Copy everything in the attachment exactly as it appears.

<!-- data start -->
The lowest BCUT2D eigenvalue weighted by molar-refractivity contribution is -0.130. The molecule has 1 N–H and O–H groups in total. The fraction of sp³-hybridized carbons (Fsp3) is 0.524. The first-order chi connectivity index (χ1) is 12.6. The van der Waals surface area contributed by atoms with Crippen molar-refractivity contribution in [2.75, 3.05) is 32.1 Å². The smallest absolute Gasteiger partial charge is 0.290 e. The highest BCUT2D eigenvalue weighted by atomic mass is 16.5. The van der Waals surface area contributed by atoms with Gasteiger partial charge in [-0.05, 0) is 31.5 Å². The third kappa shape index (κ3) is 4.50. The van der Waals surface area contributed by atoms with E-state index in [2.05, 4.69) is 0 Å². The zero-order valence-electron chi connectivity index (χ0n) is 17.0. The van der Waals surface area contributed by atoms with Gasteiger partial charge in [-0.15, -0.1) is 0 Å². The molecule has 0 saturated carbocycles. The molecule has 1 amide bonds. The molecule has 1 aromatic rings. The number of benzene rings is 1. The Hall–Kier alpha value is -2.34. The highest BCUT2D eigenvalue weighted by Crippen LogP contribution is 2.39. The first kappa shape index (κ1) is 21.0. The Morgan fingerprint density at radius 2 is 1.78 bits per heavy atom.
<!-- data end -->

The lowest BCUT2D eigenvalue weighted by molar-refractivity contribution is -0.130. The molecule has 1 N–H and O–H groups in total. The fraction of sp³-hybridized carbons (Fsp3) is 0.524. The first-order chi connectivity index (χ1) is 12.6. The van der Waals surface area contributed by atoms with Crippen molar-refractivity contribution in [2.75, 3.05) is 32.1 Å². The smallest absolute Gasteiger partial charge is 0.290 e. The highest BCUT2D eigenvalue weighted by atomic mass is 16.5. The van der Waals surface area contributed by atoms with Gasteiger partial charge in [-0.05, 0) is 31.5 Å². The third kappa shape index (κ3) is 4.50. The van der Waals surface area contributed by atoms with E-state index in [2.05, 4.69) is 0 Å². The zero-order valence-electron chi connectivity index (χ0n) is 17.0. The van der Waals surface area contributed by atoms with Gasteiger partial charge in [-0.15, -0.1) is 0 Å². The molecule has 0 saturated carbocycles. The molecule has 1 amide bonds. The molecule has 1 aromatic rings. The number of benzene rings is 1. The Hall–Kier alpha value is -2.34. The highest BCUT2D eigenvalue weighted by Crippen LogP contribution is 2.39. The first kappa shape index (κ1) is 21.0. The Morgan fingerprint density at radius 2 is 1.78 bits per heavy atom.